The world is watching as California comes into the main fold this next year with a full adult legalization policy. The enormity of the market, matched with global regional brand recognition, and California’s propensity for bureaucracy make an interesting confluence for cannabis. Farmers have been operating, some for decades, in remote corners of northern California. Some farmers have been operating just a year or two, pushing aggressively into a US market formerly dominated by Mexican ditch weed.
Now that legalization has moved to the political forefront, all the freedom and transparency of an above-ground business will alleviate the stress which has weighed down illegal operators toiling in the fields for years! State regulation will show the world that cannabis is nothing to fear! Finally we can save large swaths of the environment by planting this miracle crop! All the dreams of backwoods marijuana growers have wished to have for years will finally come to fruition! And we shall all move forward in a new age of enlightenment, solving all the problems of capitalism with a new paradigm!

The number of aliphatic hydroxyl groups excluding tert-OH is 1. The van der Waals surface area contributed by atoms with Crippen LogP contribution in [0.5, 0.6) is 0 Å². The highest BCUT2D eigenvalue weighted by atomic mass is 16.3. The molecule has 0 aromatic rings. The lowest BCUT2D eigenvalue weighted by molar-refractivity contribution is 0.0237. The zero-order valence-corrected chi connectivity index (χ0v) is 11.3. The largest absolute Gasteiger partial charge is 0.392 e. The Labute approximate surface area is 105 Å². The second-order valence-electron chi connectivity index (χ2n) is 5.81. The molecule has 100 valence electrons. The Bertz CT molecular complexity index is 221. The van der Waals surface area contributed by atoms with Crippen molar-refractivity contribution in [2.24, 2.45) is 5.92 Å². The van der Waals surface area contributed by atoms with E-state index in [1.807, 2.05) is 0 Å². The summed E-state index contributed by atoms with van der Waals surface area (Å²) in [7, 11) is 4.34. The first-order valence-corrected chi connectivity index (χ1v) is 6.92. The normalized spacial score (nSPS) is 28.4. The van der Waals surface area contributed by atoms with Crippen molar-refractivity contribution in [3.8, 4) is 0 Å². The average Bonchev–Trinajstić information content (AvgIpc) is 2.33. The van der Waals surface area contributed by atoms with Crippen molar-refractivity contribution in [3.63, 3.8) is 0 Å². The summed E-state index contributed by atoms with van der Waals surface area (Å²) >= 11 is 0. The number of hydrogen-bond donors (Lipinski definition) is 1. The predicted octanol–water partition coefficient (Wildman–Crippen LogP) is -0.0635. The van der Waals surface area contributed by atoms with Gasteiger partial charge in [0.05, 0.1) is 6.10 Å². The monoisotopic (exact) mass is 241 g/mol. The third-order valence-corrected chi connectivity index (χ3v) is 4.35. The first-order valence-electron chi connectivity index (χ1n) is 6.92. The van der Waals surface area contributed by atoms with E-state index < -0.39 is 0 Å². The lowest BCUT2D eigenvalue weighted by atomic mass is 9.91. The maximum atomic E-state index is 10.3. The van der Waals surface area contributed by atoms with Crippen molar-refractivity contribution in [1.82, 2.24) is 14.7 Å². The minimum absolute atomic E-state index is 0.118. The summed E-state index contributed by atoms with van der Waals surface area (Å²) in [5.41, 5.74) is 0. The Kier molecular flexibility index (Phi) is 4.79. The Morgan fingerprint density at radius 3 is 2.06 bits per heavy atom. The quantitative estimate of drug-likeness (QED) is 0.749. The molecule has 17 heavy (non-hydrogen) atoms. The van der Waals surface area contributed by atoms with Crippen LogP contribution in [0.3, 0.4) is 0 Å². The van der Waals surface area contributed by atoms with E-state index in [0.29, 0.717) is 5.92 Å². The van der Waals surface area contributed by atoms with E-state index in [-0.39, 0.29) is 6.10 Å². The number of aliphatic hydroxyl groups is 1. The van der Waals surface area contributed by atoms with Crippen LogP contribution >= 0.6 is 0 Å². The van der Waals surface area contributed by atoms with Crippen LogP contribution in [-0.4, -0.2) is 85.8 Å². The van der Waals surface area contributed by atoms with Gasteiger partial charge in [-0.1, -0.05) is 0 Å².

Or maybe not.
“Based on data from various state and county agencies, Mr. (Hezekiah) Allen, of the (Emerald Growers Association), estimates that about 11 percent of growers — about 3,500 of 32,000 farmers in the Emerald Triangle, which covers Mendocino, Humboldt and Trinity counties — have applied for permits. Most have been deterred by the voluminous paperwork to obtain a permit, the fees and the taxes, he said.
“Critics said the framers of the law might have also miscalculated because many growers say there is little upside from getting a permit. If they stay out of the system, they face lighter punishments and avoid paying taxes, fees and the cost of meeting environmental standards.
“…Small-scale growers have planted marijuana in the backwoods of the Emerald Triangle for decades. But in recent years Northern California has seen what has been called a ‘green rush’ of entrepreneurs with a more laser-focused profit motive and often little regard for forests famous for their giant redwood trees.”
The article mentions numerous outside “investors” who have flooded into the California cannabis market space, both legally and illegally, from Bulgarians and Russians, to Chinese and Hmong, to Jamaicans and Mexicans.
All eyes are on California in the coming year to see how the new legal structure plays out. Let’s hope the red tape doesn’t hold up good players while supporting a robust system of illegal regimes. It is important that local growers, patients, consumers and advocates speak out early and often to ensure that local farmers and mom-and-pop shops have a foothold in the new commercial market.
Want to stay informed about California’s cannabis laws? Join the International Cannabis Business Conference February 1 and 2, 2018 in San Francisco, California. Get your tickets today! Can’t make it to San Francisco or want to get a jump on learning important information about the industry? Then join us December 1-3, 2017 in Kauai, Hawaii!